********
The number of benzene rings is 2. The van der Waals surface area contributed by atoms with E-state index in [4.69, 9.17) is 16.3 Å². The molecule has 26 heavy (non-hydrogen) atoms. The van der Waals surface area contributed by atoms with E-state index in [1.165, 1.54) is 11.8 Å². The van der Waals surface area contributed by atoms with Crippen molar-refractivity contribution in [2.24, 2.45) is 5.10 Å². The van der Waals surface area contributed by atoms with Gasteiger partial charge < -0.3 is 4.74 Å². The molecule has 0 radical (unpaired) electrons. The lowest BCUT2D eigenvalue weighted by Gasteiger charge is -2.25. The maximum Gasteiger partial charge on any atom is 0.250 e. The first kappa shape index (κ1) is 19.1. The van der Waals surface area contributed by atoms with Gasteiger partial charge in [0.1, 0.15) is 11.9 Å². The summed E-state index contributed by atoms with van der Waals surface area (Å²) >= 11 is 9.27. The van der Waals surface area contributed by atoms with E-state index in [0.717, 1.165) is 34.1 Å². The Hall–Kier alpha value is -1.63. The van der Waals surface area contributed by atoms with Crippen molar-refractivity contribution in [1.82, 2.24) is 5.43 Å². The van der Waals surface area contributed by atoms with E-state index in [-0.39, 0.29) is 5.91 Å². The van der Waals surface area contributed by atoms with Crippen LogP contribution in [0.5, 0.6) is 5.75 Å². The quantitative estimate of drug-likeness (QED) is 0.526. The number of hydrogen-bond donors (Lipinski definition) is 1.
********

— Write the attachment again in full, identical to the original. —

The number of benzene rings is 2. The van der Waals surface area contributed by atoms with E-state index in [4.69, 9.17) is 16.3 Å². The molecule has 26 heavy (non-hydrogen) atoms. The van der Waals surface area contributed by atoms with E-state index in [1.165, 1.54) is 11.8 Å². The van der Waals surface area contributed by atoms with Crippen molar-refractivity contribution in [2.24, 2.45) is 5.10 Å². The van der Waals surface area contributed by atoms with Gasteiger partial charge < -0.3 is 4.74 Å². The molecule has 0 radical (unpaired) electrons. The lowest BCUT2D eigenvalue weighted by Gasteiger charge is -2.25. The maximum Gasteiger partial charge on any atom is 0.250 e. The first kappa shape index (κ1) is 19.1. The van der Waals surface area contributed by atoms with Gasteiger partial charge in [0.1, 0.15) is 11.9 Å². The summed E-state index contributed by atoms with van der Waals surface area (Å²) >= 11 is 9.27. The van der Waals surface area contributed by atoms with E-state index in [0.717, 1.165) is 34.1 Å². The Hall–Kier alpha value is -1.63. The van der Waals surface area contributed by atoms with Crippen molar-refractivity contribution in [1.82, 2.24) is 5.43 Å². The van der Waals surface area contributed by atoms with E-state index in [-0.39, 0.29) is 5.91 Å². The van der Waals surface area contributed by atoms with Crippen LogP contribution in [0.5, 0.6) is 5.75 Å². The quantitative estimate of drug-likeness (QED) is 0.526. The number of hydrogen-bond donors (Lipinski definition) is 1.